How Are Ankle Sprains Diagnosed?
Ankle sprains are graded based on severity of symptoms:
Grade 1 Sprains: Minimal pain and swelling, minimal bruising, and one can bear weight on the ankle.
Grade 2 Sprains: Increased swelling and bruising with significant pain associated with difficulty bearing weight of the injured ankle
Grade 3 Sprains: Inability to bear weight associated with severe pain, swelling and diffuse bruising.
When pain is in the ankle and spreads higher up in the fibula (lower bones of leg), this can be considered a high ankle sprain.
Your Doctor will use your history and physical exam prior to diagnosis, along with utilizing evidence based decision rules to help guide the indication for an ankle or foot X-ray to evaluate for a fracture.
The physical exam is more sensitive 3-5 days after an injury to detect lateral ligament rupture. This should not delay an evaluation by your doctor after an ankle injury with significant pain associated with weight bearing.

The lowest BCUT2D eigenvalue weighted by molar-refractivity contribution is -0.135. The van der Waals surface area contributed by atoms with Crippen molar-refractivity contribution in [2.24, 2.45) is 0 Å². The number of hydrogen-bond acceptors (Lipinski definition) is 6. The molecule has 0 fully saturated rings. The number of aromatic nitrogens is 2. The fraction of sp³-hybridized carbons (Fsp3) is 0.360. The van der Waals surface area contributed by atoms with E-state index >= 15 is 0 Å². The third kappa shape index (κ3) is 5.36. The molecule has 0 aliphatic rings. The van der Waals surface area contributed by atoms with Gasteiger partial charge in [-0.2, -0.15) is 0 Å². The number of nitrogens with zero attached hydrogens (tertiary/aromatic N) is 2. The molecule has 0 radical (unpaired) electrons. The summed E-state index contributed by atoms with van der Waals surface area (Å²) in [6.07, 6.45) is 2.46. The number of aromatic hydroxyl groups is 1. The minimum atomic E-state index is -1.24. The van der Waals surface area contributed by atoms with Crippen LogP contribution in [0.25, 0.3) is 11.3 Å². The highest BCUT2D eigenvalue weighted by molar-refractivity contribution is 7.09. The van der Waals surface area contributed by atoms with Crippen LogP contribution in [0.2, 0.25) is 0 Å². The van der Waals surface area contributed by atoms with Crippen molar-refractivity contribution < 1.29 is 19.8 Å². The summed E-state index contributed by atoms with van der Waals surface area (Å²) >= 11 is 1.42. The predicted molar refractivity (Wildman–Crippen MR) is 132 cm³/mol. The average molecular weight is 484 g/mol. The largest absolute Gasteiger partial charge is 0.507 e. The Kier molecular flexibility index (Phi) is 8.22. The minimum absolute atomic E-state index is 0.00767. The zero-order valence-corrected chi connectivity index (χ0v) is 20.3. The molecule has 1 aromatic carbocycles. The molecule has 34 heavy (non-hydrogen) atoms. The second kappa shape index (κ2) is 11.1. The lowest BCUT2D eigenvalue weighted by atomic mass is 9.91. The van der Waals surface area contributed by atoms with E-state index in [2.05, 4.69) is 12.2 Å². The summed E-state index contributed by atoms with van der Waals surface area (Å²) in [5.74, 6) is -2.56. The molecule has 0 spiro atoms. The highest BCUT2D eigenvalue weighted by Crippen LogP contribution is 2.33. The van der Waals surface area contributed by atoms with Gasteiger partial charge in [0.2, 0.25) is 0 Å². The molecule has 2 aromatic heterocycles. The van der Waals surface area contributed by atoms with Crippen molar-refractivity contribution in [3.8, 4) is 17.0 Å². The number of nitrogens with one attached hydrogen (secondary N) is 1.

How Are Ankle Sprains Treated?
After you have been evaluated to determine if your ankle sprain is not a fracture, conservative treatment methods include the PRICE method
Icing is effective immediately after an injury, and research indicates that intermittent icing resulted in improvement of pain compared to continuous icing.
Ankle braces and supports, including semirigid or preferably lace- up supports are better for recovery compared to immobilization for return to activity. These supportive braces reduce healing time and provide adequate support to prevent further injury.
Over the counter pain medications such as NSAID (non steroidal anti-inflammatory drugs) along with acetaminophen help decrease swelling and pain allowing you to improve function of the joint.
Rehab and physical therapy allow patients to return to sports and work sooner. Rehab allows supervised ankle exercises to help improve joint stability and improve balance.
Ankle exercises include ankle circles, drawing alphabet letters with your foot, and toe and heel raises which are well tolerated in the healing phase and very effective in recovery.